“SPD is in a staffing crisis.” That is how Deputy Mayor Mike Fong kicked off a Council hearing this morning on a proposed $5.4 million cut to SPD’s 2021 budget. According to Fong, SPD has lost more than 200 officers over the past thirteen months, leaving patrol shortages in nearly every precinct and jeopardizing the city’s compliance with the 2012 Consent Decree. “We are not budgeted or staffed to sustain an acceptable level of community safety services in the city,” he stated, requesting that the City Council give careful consideration to SPD Chief Adrian Diaz’s plea to hold onto the funds in his department.
SCC Insight has written previously on the history and context of this proposed budget trim. In short: SPD came back at the end of last year and asked for an additional $5.4 million due to unexpected expenses, including separation pay for the higher than expected attrition from the department. The Council, in no mood to face the political backlash from the left if it increased SPD’s budget, argued that if SPD hadn’t overspent on overtime in 2020 then it would have had the funds to cover the $5.4 million. In the end, they covered the request to close out the books for 2020, but with a promise that they would reduce SPD’s 2021 budget by the same amount and divert those funds into the Participatory Budgeting pot.
Herbold subsequently drafted a bill that would remove $5.4 million in salary budget from SPD, which would come out of salary savings due to the continued higher-than-expected attrition from the department. Last month Herbold announced that she was slow-walking the bill through her committee, after Judge James Robert warned had “harsh words” for the Council and warned it not to cut SPD’s budget before legitimate alternatives were up and running. The court-appointed police monitor recently penned an op-ed in the Seattle Times saying that he too had concerns over the Council’s hack-and-slash approach to budgeting for the police department.
At Herbold’s last committee meeting, Council staff presented a summary of the bill, potential issues, and a memo from SPD suggesting other high-priority uses for the $5.4 million if it was allowed to hold on to it. Last week the City Attorney’s Office sent a memo to the police monitor and the DOJ summarizing the cuts to SPD’s budget that the Council and Mayor have made since last summer, as well as this proposed additional cut.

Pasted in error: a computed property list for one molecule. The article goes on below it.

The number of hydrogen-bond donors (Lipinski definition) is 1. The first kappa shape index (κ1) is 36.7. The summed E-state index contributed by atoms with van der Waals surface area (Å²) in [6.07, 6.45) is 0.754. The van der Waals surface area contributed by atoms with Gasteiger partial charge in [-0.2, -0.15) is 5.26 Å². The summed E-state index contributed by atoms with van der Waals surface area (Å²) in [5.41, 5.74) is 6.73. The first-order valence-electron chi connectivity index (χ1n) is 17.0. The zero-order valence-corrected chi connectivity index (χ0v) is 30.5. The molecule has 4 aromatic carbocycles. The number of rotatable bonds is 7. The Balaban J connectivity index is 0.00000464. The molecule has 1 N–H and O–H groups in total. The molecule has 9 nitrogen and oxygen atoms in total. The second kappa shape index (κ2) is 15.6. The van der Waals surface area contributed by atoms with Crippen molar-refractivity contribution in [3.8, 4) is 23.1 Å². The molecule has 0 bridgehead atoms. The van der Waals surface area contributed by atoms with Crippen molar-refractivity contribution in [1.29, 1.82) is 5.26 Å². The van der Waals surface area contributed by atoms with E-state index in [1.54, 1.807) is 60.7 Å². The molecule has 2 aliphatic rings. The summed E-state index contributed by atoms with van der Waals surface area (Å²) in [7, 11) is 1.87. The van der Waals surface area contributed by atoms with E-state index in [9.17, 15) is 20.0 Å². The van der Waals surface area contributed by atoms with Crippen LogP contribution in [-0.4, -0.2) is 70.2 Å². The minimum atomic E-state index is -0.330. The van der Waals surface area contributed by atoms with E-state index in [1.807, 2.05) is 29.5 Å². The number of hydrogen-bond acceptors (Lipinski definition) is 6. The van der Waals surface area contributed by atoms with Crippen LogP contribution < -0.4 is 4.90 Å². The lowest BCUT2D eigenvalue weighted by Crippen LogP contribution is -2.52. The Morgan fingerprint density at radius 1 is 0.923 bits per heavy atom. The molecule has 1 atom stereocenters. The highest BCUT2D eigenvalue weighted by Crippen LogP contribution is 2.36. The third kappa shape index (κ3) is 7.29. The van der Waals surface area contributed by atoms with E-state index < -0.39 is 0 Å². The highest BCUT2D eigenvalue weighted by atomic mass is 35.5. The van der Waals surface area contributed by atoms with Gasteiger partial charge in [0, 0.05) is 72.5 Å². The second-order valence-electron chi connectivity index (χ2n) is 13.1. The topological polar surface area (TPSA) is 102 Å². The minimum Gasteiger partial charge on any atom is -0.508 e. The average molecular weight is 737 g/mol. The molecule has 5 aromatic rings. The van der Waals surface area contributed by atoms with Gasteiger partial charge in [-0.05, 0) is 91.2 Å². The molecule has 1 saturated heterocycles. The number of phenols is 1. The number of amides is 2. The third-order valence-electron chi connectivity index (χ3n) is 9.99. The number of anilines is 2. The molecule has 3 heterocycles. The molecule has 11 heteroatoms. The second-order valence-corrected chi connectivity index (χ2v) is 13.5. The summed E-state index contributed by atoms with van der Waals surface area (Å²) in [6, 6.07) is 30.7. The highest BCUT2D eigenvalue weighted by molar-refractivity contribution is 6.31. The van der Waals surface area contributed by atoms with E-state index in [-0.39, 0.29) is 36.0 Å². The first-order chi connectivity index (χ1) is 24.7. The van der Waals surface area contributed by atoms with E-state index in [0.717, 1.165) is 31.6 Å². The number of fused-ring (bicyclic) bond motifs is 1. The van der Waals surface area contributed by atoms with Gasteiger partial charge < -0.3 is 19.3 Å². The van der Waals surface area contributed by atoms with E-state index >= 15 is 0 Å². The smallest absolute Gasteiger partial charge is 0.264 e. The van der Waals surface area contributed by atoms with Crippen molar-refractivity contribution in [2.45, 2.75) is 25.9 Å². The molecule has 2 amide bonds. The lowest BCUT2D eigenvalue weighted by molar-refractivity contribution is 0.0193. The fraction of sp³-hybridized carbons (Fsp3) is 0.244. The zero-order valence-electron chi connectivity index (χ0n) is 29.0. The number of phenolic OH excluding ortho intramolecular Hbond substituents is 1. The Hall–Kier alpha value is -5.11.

Today’s meeting agenda included time for SPD to present its best case for holding on to the money, with Herbold intending for amendments and a vote on the bill to occur at her next meeting two weeks from now.
Since last summer when SPD came under intense criticism for its violent response to protests, it has generally approached meetings with the Council with its tail between its legs and a defensive and somewhat conciliatory tone. But not today. It showed up with two Deputy Mayors, Mike Fong and Tiffany Washington, who both delivered blunt assessments of the dire staffing situation that SPD finds itself in, saying that the department’s understaffing means that Seattleites “don’t feel safe and supported” and jeopardizes compliance with the Consent Decree not currently staffed to deliver on its commitments.
In his opening statement, Chief Diaz doubled down on these comments, saying, “The staffing losses some seemed to hope for have happened,” and “The work has not changed, yet I have over 200 fewer officers to deploy to the work.” Diaz emphasized his view that the budget instability caused by the Council’s ongoing incremental cuts to SPD’s budget make it difficult to manage his department’s budget and to formulate a plan to redeploy resources to mitigate the worst impacts of the staffing shortages. (Diaz’s full opening statement is included at the end of this article)
SPD presented a summary of the annual number of separations from the department (including retirements, firings, voluntary departures, and other reasons people leave) since 1998. Two thing immediately jump out: first, 2020 saw an enormous increase in separations. Second, separations were slowly decreasing from 1999 through 2010, then they steadily rose from 2011 through 2019. 2011 was when the DOJ investigation into biased policing by SPD began, and the Consent Decree was signed in 2012.